We need a trigger, alright, but for politicians!

Like, you’ve got until 2010 to fix it, then you’re fired…

By Jack E. Lohman

So, President Obama plans to reward the insurance industry by mandating that every American purchase health insurance, and if they can’t afford it, the taxpayers will pay for subsidies. Wow!!!

There’s a couple of things very wrong with that:

  1. First, the insurance industry loves it, which automatically means it has to be bad for the public. The government plans to mandate that 100% of the non-Medicare population buy their product, or you are fined by the IRS. 
  2. It’s also wrong because the insurance bureaucracy must be eliminated, not expanded and subsidized. They drain 20% of our healthcare dollars simply for being a very willing middleman. Add the costs for extra clinic and hospital billing personnel and it’s 31% of combined waste.
  3. All of that said, the politicians love the cash flow in the current system, and with this they continue getting a piece of the action. They now get a share of the health care dollar, through campaign contributions, and this ensures their cash rewards moving forward. Eliminate the insurance industry and you eliminate the political cash, and they don’t like it a bit.

Aren’t politicians great? This is the Massachusetts plan on steroids, which has failed miserably.

But wait. Congress wants to threaten the industry with a “trigger.” You know, if things don’t work out as planned, say, in three years, they are going to pull this trigger by implementing a public option.

Are they scared, or what? You’ve got to give it to the industry for that idea. That adds three years of same-old same-old, raking in the profits while they think of a new strategy three years down the road. It’s called “buying time.”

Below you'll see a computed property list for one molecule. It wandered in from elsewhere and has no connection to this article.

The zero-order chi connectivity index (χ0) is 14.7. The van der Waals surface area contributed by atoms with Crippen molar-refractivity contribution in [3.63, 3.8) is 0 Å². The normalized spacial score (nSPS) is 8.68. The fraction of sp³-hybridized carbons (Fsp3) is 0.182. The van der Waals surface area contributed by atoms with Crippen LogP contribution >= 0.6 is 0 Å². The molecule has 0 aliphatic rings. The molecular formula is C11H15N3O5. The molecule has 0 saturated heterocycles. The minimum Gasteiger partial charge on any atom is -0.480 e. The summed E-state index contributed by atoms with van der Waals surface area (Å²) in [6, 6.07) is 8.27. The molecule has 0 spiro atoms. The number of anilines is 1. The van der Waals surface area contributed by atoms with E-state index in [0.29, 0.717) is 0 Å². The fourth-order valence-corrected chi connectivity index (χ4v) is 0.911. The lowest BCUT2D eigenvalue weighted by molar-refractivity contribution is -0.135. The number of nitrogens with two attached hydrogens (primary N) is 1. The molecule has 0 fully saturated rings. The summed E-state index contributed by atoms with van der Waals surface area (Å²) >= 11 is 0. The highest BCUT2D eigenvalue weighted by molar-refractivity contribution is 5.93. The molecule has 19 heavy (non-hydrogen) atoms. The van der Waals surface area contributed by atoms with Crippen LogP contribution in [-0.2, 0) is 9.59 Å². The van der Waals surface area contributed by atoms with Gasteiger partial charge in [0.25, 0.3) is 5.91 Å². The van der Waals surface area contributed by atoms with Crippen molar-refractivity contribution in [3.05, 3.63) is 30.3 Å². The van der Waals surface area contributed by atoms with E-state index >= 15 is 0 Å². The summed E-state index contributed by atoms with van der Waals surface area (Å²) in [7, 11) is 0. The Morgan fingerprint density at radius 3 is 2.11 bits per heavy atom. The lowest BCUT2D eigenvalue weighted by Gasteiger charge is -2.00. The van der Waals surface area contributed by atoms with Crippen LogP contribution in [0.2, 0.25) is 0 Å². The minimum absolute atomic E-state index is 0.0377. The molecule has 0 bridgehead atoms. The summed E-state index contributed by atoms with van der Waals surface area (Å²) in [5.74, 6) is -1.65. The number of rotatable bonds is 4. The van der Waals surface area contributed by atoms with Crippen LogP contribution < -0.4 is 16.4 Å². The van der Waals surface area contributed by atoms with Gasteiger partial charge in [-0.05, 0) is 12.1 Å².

We need a trigger, alright, but it needs to be applied to our politicians. Either fix the system by 2010 or you’re outta here!

I’ve vacillated on term limits, but now believe they are the only thing that will get this nation back on track. We need significant election reform — public funding of campaigns and instant runoff voting — and our current jokers (sorry, politicians) are not inclined to fix a system that gives them a 95% likelihood of re-election.

What a great system we have here. You can be sure of one thing; the public will not win this battle.


— I would have loved mandates when I owned my business. I sure know where my future investments are going if this goes through.

— As to penalties employers are required to pay if they don’t offer insurance to their employees, all they’d have to do is have their employees resign and become independent contractors responsible for their own insurance. They could even pay them 5% more and come out ahead.

— Can you imagine this? Senator Susan Collins (R-ME) complained of widespread corruption in Afghanistan as a reason for their many problems. Uh, Senator, how about the widespread corruption in the U.S. Congress? Has that caused any of our problems?

— I am tired of giving tax breaks to 501(c)(3) corporations without knowing who really is behind them, and having them lobbying against the taxpayer’s and nation’s best interests. Thus I support mandatory disclosure of the top 20 contributors of every non-profit, and if those contributors are nonprofits, disclosure there as well. If they are for-profit contributors giving to a nonprofit we deserve to know who their top shareholders are too. Yea it’s going to affect some groups I support, but it has to be done.

— The big question is whether our bought-off politicians will do anything about it.

2 Responses to We need a trigger, alright, but for politicians!

  1. Dohnal says:

    Jack everytime I read you I laugh for an hour. I’m going goose hunting, out by nature where the rules are very fixed.

  2. Bob, only the right-wing “values” crowd can ignore their values when a corrupt congress is needed to pass or block legislation that satisfies their whims. Why is that?

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